With the hobby landscape changing rapidly before our eyes in recent months, many questions have arisen. How will the new exclusive licensing agreements affect collectors? What card companies will be producing what next year? What does the future hold for each company? These are just a small sample of the questions we hear everyday so Tuff Stuff went straight to the top to provide our readers with some answers.
The following is the first of a three-part series with the top executives of the three largest card manufacturers in the industry, with the sole purpose being to provide our readers (and collectors in general) with the answers they need to stay on top of the hobby.
Upper Deck CEO Richard McWilliam kicks off the series with Panini CEO Mark Warsop and Topps VP Warren Friss to follow in the next two issues. We hope you enjoy the series and please go to our Forum page at www.tuffstuff.com to post any questions or comments you might have.
– Scott Fragale
Tuff Stuff: If someone is just getting initiated to the hobby and asks you why they should spend their collecting dollars with Upper Deck vs. their other choices out there, how would you respond?
Richard McWilliam: “It’s difficult to give a short answer to this question. There are dozens of reasons why to buy Upper Deck vs. our competition, but it probably comes down to one very important difference: Upper Deck is the brand that stands for, and delivers, the most premium cards available on the market. It always has, and it always will.”
TS: Talk about the numerous changes that the hobby has seen in the last two decades. What are some of the best and worst changes from your perspective during that time frame?
RM: “Yes, we know the industry has changed a lot in the last two decades. In some ways, though, it’s still very much the same. People love to open packs, they love the excitement of discovering the cards inside and they love to share their great finds with other collectors. The same is true whether it’s a 50-year old, die-hard collector or an eight-year-old opening a pack for the very first time. That’s something that hasn’t changed much over the last 20 years. Come to think of it, it hasn’t changed much over the last 50 years.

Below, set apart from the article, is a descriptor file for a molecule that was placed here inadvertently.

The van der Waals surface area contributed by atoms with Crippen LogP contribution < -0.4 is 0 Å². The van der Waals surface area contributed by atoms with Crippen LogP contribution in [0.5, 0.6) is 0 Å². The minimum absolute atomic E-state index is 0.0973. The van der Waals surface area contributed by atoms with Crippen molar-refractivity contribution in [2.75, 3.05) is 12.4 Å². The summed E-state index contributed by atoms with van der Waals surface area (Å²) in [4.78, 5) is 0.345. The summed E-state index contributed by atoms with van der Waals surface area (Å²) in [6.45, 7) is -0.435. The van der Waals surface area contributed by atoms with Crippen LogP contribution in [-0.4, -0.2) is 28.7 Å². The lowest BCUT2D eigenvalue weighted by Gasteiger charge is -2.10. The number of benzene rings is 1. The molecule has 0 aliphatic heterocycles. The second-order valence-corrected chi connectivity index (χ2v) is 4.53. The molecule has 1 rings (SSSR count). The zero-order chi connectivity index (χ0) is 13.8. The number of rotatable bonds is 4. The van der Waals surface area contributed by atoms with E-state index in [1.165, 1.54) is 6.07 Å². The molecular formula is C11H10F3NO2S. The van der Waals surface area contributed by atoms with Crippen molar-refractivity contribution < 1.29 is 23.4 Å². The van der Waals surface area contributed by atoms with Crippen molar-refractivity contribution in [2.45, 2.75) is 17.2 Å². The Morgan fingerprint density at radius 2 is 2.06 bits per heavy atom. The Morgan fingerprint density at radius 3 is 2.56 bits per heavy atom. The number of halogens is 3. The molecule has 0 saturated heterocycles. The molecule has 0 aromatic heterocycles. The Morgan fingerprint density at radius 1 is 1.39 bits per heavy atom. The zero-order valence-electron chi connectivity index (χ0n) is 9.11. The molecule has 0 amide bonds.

“The best: challenging the status quo back in the late 1980’s to revolutionize this business, and then watching it grow well beyond anyone’s expectations; continuing to innovate and push the limits on how we define a trading card; the explosion of interest among kids in trading card games; and the recent emergence of the “super collector.
“The worst: losing so many hobby shops; losing a lot of collectors; trying to keep up with the growing demands for more and more product content … and at the same time trying to keep up with the growing demands of our business partners.”
TS: With Upper Deck celebrating its first 20 years this year, what do you feel the company’s best contributions to the hobby were?
RM: “There have been so many great contributions, from building a far superior trading card, to the first release of a true “premium” product, to the launch of the Yu-Gi-OH! brand and, of course, our long-term relationships with the greatest athletes in the world like, Michael Jordan, Tiger Woods, Wayne Gretzky and LeBron James. While they may not have been the most successful initiatives from a financial perspective, I’m also extremely proud of some of the cutting-edge innovations we’ve brought to market. Remember, nearly a decade before anyone else was releasing digital cards or 3-D cards, Upper Deck released PowerDeck, WebPass, EVolve cards and the list goes on.”
TS: With the hobby surviving but not flourishing like it did back in the 1990s and the economic downturn making it especially difficult to survive not to mention thrive, it would be easy to make a career change and take your career in a whole new direction. What keeps you from doing that and how long do you intend to continue in your role with Upper Deck?